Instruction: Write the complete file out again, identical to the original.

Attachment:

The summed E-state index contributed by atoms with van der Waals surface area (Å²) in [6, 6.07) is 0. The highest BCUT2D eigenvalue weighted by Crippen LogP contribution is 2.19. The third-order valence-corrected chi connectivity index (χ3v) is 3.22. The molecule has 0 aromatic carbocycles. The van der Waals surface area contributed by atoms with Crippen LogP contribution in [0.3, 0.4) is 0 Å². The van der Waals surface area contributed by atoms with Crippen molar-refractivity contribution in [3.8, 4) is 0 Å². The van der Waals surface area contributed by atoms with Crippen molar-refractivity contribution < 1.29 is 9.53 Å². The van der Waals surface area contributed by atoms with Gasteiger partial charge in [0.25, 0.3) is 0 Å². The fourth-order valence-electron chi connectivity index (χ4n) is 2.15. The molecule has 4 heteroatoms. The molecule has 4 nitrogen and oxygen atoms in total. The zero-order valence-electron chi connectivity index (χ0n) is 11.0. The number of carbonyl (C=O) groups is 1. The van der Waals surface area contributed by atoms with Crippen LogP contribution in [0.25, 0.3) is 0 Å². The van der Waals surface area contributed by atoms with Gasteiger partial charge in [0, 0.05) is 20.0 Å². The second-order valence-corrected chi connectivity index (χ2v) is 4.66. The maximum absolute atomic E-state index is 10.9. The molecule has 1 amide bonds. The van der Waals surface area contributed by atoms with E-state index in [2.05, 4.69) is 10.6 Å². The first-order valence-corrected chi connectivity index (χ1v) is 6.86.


The summed E-state index contributed by atoms with van der Waals surface area (Å²) in [6, 6.07) is 0. The highest BCUT2D eigenvalue weighted by Crippen LogP contribution is 2.19. The third-order valence-corrected chi connectivity index (χ3v) is 3.22. The molecule has 0 aromatic carbocycles. The van der Waals surface area contributed by atoms with Crippen LogP contribution in [0.3, 0.4) is 0 Å². The van der Waals surface area contributed by atoms with Crippen molar-refractivity contribution in [3.8, 4) is 0 Å². The van der Waals surface area contributed by atoms with Crippen molar-refractivity contribution < 1.29 is 9.53 Å². The van der Waals surface area contributed by atoms with Gasteiger partial charge in [0.25, 0.3) is 0 Å². The fourth-order valence-electron chi connectivity index (χ4n) is 2.15. The molecule has 4 heteroatoms. The molecule has 4 nitrogen and oxygen atoms in total. The zero-order valence-electron chi connectivity index (χ0n) is 11.0. The number of carbonyl (C=O) groups is 1. The van der Waals surface area contributed by atoms with Crippen LogP contribution in [0.25, 0.3) is 0 Å². The van der Waals surface area contributed by atoms with Gasteiger partial charge in [0, 0.05) is 20.0 Å². The second-order valence-corrected chi connectivity index (χ2v) is 4.66. The maximum absolute atomic E-state index is 10.9. The molecule has 1 amide bonds. The van der Waals surface area contributed by atoms with E-state index in [2.05, 4.69) is 10.6 Å². The first-order valence-corrected chi connectivity index (χ1v) is 6.86.